"Unexpected condensation in daily life, the white band that appears in the middle of aluminum foil is actually..."

"Unexpected condensation in daily life, the white band that appears in the middle of aluminum foil is actually..."

The theme is aluminum foil and condensation. Have you ever had an experience when trying to use aluminum foil in your daily life or work, where condensation became an issue?"

When you pull out aluminum foil from the box, there is a white discoloration in the center.

Aluminum foil is a common household item that we often use in our daily lives. At home or in the office, you'll likely find a box of it stored on the kitchen shelf as a cooking accessory.

Additionally, it is also useful for storing materials and heating machines in factories or laboratories."

Although aluminum foil is a common and convenient item, when you take out a piece that has been left unused for a long time, you may notice a white discoloration in the center that does not go away no matter how much you try to smooth it out. Additionally, the foil may become stuck together, making it difficult to separate, and pulling too hard may cause it to tear, leading to frustration.

The cause of the white discoloration on aluminum foil and the difficulty in separating it may be closely related to condensation.


The cause is corrosion of the aluminum due to condensation during long-term storage.

The reason why the center of aluminum foil turns white in a band shape is because the surface has undergone significant corrosion. This is the same phenomenon that occurs when a one yen coin is used and its surface becomes dull and white.

A one yen coin is made of a substance called aluminum oxide (alumina), and when moisture or humidity comes into contact with the surface, the alumina corrodes further. Both aluminum foil and one yen coins start out shiny and silver-colored, but when the surface is eroded due to corrosion, the luster disappears and eventually turns white in color.

The cause of rust formation on aluminum foil is condensation. When a box of aluminum foil is left unopened in a humid room for a long time, moisture enters the inside of the box and adheres to the aluminum foil. In other words, it is condensation. If this state continues for several months, the aluminum foil will oxidize and rust. As it progresses further, the rust peels off from the surface and turns into white powder.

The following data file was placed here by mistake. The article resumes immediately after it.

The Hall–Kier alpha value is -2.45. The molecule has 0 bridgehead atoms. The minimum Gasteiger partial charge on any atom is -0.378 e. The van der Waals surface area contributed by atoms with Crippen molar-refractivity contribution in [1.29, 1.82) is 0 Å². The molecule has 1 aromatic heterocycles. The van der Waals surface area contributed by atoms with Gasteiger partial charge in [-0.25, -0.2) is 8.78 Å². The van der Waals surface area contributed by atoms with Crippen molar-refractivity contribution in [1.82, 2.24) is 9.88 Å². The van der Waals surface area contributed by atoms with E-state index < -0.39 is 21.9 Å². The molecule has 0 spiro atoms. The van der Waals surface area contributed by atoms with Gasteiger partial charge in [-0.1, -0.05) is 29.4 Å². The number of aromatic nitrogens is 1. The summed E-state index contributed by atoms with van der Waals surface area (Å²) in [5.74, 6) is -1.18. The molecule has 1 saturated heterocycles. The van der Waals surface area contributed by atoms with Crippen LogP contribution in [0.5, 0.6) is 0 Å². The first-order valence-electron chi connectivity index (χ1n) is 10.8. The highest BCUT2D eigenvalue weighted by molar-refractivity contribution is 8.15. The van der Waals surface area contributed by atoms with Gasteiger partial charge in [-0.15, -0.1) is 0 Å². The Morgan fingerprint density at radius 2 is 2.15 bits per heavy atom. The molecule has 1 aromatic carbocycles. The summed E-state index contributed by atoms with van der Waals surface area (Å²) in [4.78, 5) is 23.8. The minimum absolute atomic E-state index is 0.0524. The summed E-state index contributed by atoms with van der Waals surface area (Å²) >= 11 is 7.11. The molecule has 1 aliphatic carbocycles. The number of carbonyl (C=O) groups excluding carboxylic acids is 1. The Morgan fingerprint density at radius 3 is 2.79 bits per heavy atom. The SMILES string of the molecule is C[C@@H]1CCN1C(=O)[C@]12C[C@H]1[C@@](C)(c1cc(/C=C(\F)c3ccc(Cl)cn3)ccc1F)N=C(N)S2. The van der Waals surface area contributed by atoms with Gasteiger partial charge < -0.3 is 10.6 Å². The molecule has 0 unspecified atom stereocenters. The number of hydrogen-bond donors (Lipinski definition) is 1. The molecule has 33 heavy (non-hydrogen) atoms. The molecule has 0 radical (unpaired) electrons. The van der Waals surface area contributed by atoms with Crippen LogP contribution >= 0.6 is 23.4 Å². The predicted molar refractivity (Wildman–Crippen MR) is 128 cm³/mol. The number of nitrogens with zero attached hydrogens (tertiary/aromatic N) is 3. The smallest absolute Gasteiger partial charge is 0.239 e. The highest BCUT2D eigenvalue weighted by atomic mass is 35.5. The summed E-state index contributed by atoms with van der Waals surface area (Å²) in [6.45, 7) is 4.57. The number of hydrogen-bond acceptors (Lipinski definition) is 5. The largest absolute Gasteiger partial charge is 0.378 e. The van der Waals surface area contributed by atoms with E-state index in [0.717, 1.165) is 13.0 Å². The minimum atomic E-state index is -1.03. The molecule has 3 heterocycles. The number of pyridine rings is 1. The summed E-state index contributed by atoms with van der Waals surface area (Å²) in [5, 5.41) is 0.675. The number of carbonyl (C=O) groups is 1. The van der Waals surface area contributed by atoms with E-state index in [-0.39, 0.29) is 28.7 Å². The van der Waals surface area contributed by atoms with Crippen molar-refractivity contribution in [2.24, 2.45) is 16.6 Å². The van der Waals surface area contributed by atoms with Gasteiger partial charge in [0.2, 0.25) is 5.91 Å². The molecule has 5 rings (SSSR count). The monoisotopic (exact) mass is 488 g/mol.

The reason why white rust does not form on both ends of aluminum foil is that the indoor air easily enters and the humidity eventually dries out, suppressing moisture adhesion. On the other hand, the central part is less ventilated and less prone to drying out, making aluminum oxidation and rust formation more likely. As a result, the central part of the aluminum foil is the only place where a strip-shaped rust forms.


Another problem caused by condensation is that moisture can seep into the gaps of aluminum foil, causing the foil to stick together. Even if you try to pull it apart, it may become impossible to remove, and if you pull too hard, it may tear, making it impossible to extract the necessary length of foil. Even if you cut it with a cutter, it may tear in the middle, leaving you at a loss.


The biggest enemy when using aluminum foil is arguably condensation.


Use it up early in rooms with high humidity.

To protect aluminum foil from condensation, it is best to store it in a dry place. However, when using it in a room with high humidity such as a kitchen, it is necessary to store it with a drying agent in the cabinet. This can become cumbersome over time, as the drying agent may need to be replaced. In factory workspaces, aluminum foil is often placed on work shelves and left exposed to the elements.



When using aluminum foil in a humid room, it is best to use it up as soon as possible. It is also recommended to not prepare too much in advance and replenish as needed when the amount being used starts to run low.


If white streaks of rust have formed on the aluminum foil and you cannot remove them, it is recommended to use a new one. The surface of the aluminum foil is already oxidized, meaning that it is already slightly rusted. While this rust is not a major concern from a hygiene perspective, the streaks can be greatly affected by condensation, and trying to remove them can be a waste of effort. It is better to simply use a new one in this situation.


When we hear the term "condensation," we tend to think it only occurs in conditions with a large temperature difference. However, it can also occur in our daily lives. We shouldn't underestimate the effects of condensation.